So what about this business of the impossible remoteness of Mary, her inaccessibility to all of us, who are undoubtedly sinners, her unsuitability in the cause of making women visible? Let us be absolutely clear. Mary, that northern lassie from among the sticks of Galilee, in the memorable phrase of the late Canon John Fenton, is absolutely, completely, wholly, and only human: the highest of the redeemed, but a creature nonetheless: nothing added, nothing taken away. And she is a woman, nothing added, nothing taken away. There’s a book – and I confess I haven’t read it – called Mary, Mother of God, Mother of the Poor, by two women theologians. It was first published in Portuguese. You might worry that it’s going to be one of the killjoy things which I mentioned earlier on. But I don’t think it is. There’s just a little bit of it quoted in one of those collections of readings for saints’ days, set for today, 8th December, and it goes like this:

The full identity of the people, given by God in creation and election, and lost in the people’s infidelity and exile, is restored by God in a ‘new creation,’ as it were with the advent of new heavens and a new earth. In Mary, this new creation actually takes place. She is the figure of the re-created people, filled and overflowing with the glory and power of the LORD, pregnant with the promised Messiah who has now been sent. The time in which God’s presence and holiness were restricted to the stone temple in Jerusalem is drawing to a close. Now, in the fullness of time, human flesh is God’s temple. It is in the flesh of the woman Mary, full of grace, pregnant with the man Jesus, that the fullness of divine holiness is found in the world…Today’s feast of the conception of Mary rehabilitates woman’s bodiliness, which in Genesis is denounced as the cause of original sin, laying on a woman a blemish and a burden that were difficult to bear. It is this body, animated by the divine Spirit that is proclaimed blessed. It in God works the fullness of God’s wonders. It is in the flesh and the person of a woman that humankind can see its call and its destiny brought to a happy end.

Well, what can we say? Surely our Portuguese theologians have got it right – and if they’re right, then, wow, how about that for making women visible? It is in the flesh and the person of a woman that humankind can see its call and its destiny brought to a happy end.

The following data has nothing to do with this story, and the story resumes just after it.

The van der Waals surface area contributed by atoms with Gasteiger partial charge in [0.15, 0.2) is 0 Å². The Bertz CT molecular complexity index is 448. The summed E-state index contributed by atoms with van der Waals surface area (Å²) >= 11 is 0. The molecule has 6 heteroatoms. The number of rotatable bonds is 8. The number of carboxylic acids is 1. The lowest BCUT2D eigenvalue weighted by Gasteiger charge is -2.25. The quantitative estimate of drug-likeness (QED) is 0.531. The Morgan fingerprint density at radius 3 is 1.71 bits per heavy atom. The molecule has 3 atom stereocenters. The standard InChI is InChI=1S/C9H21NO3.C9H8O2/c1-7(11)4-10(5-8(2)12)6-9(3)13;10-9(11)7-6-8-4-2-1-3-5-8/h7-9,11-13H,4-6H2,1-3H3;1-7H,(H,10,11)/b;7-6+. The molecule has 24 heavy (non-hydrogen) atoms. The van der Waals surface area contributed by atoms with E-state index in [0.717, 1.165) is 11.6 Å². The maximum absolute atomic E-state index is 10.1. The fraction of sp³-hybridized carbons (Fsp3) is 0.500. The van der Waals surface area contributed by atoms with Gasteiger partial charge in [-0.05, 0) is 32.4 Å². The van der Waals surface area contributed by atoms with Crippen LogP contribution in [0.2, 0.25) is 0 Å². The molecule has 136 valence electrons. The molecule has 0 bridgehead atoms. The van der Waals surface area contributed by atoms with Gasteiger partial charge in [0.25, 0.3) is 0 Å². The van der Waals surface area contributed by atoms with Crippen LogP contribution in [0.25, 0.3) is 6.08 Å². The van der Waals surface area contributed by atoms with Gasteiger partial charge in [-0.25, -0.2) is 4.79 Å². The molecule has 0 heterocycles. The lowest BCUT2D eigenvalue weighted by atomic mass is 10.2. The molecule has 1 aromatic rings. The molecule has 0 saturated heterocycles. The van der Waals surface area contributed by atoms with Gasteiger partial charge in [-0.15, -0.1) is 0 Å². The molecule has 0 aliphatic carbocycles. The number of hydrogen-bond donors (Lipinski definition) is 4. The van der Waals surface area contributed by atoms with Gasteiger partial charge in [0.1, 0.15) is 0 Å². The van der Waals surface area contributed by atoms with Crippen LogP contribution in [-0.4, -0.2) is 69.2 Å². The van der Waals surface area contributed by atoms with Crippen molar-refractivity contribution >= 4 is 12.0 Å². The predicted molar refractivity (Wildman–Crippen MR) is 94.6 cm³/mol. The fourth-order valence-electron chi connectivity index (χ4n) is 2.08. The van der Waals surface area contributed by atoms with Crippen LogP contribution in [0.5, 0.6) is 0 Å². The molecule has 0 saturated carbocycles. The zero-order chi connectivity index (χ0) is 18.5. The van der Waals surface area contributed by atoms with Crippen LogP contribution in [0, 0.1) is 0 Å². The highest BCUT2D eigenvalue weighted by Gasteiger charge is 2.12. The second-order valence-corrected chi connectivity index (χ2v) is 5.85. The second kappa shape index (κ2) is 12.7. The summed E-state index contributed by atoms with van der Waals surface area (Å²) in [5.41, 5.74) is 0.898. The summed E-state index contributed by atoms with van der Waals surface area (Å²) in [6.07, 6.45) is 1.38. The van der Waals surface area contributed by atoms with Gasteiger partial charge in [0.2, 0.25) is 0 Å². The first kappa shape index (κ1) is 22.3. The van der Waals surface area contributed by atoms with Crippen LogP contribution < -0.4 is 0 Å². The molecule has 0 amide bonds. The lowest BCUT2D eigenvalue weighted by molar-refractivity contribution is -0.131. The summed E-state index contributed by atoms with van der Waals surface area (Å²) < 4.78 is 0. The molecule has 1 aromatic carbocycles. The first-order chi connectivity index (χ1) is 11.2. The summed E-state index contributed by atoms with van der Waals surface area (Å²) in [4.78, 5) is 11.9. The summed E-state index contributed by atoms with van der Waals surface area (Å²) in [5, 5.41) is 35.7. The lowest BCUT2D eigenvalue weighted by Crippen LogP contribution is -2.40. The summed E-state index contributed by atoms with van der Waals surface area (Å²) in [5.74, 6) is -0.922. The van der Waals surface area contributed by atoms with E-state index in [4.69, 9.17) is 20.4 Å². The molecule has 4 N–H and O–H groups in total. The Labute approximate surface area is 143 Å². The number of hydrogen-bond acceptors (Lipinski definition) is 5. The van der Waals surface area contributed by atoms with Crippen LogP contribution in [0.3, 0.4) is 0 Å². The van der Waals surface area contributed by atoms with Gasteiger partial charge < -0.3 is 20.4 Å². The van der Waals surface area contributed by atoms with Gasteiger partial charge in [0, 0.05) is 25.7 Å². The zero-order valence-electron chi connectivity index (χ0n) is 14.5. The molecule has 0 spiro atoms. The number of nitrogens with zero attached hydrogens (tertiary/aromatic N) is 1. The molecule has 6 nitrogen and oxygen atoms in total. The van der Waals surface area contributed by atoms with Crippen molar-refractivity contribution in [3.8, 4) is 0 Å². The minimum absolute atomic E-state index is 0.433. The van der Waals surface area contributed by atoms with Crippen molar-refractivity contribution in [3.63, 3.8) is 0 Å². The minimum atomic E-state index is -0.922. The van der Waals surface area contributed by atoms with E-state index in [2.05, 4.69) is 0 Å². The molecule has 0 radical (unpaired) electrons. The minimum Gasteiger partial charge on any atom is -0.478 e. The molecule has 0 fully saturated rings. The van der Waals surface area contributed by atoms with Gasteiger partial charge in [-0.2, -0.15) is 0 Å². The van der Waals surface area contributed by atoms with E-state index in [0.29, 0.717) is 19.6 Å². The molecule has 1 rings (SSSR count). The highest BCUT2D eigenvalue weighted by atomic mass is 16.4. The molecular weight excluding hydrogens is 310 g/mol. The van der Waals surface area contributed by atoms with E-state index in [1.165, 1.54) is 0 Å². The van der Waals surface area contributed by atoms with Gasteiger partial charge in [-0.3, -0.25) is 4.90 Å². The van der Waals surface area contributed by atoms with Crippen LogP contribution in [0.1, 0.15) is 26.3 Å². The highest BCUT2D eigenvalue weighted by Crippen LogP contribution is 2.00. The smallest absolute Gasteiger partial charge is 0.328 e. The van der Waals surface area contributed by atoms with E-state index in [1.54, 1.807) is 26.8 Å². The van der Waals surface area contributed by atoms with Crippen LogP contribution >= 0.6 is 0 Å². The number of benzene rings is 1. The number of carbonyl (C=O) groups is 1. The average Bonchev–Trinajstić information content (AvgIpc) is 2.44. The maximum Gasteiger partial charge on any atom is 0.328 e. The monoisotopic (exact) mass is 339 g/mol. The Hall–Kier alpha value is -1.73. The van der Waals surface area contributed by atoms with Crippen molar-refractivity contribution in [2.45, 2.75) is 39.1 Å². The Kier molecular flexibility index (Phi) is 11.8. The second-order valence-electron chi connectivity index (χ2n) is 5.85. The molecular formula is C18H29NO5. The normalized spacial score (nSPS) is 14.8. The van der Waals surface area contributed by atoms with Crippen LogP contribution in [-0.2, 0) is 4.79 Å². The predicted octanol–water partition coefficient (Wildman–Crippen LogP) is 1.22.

But they haven’t tackled that awkward business of sinlessness, have they? What do we do about this Mary who is one with us – fully and (unlike her divine Son) merely human – and yet, in her virgin purity, quite unlike us?

Here, we need to reflect on the nature of sin. I hope you might go home this evening thinking, ‘I never knew what sin was until I came to Pusey House.’ We need to grasp that sin makes us less, not more, fully human; less, not more, fully ourselves; less, not more, like the people God intends us to be. I say that we need to grasp this, but really we know it well, as some simple examples will make clear. We know that we are less, not more, ourselves, when we feel ill and tired and useless because we have eaten and drunk far too much the night before and slept too little. We know that we are less, not more, ourselves, when we have behaved in a way which was vicious, or hurtful, or which took pleasure in the faults of others. We know that we are more, not less, ourselves, when we have given in to sloth or anger, lust or envy – any of those sins which the Church traditionally calls ‘deadly,’ precisely because they deaden us, they make us less alive, and therefore less fully human. Perhaps my examples seem ludicrously trivial when we are setting them against the all-holy Mother of God by comparison. But you see the point. Sin wounds our humanity; conversely, to be sinless makes Mary not inhuman, but perfectly human; human through and through, human to the core, human – and here is the point of the doctrine of the Immaculate Conception – human from the very first moment of existence; and not just existence in time and space, but, even more radically, existence in the mind of God: existence in the providence and purposes of the One who, as St Paul writes, ‘chose us in Him before the foundation of the world, that we should be holy and blameless before Him.’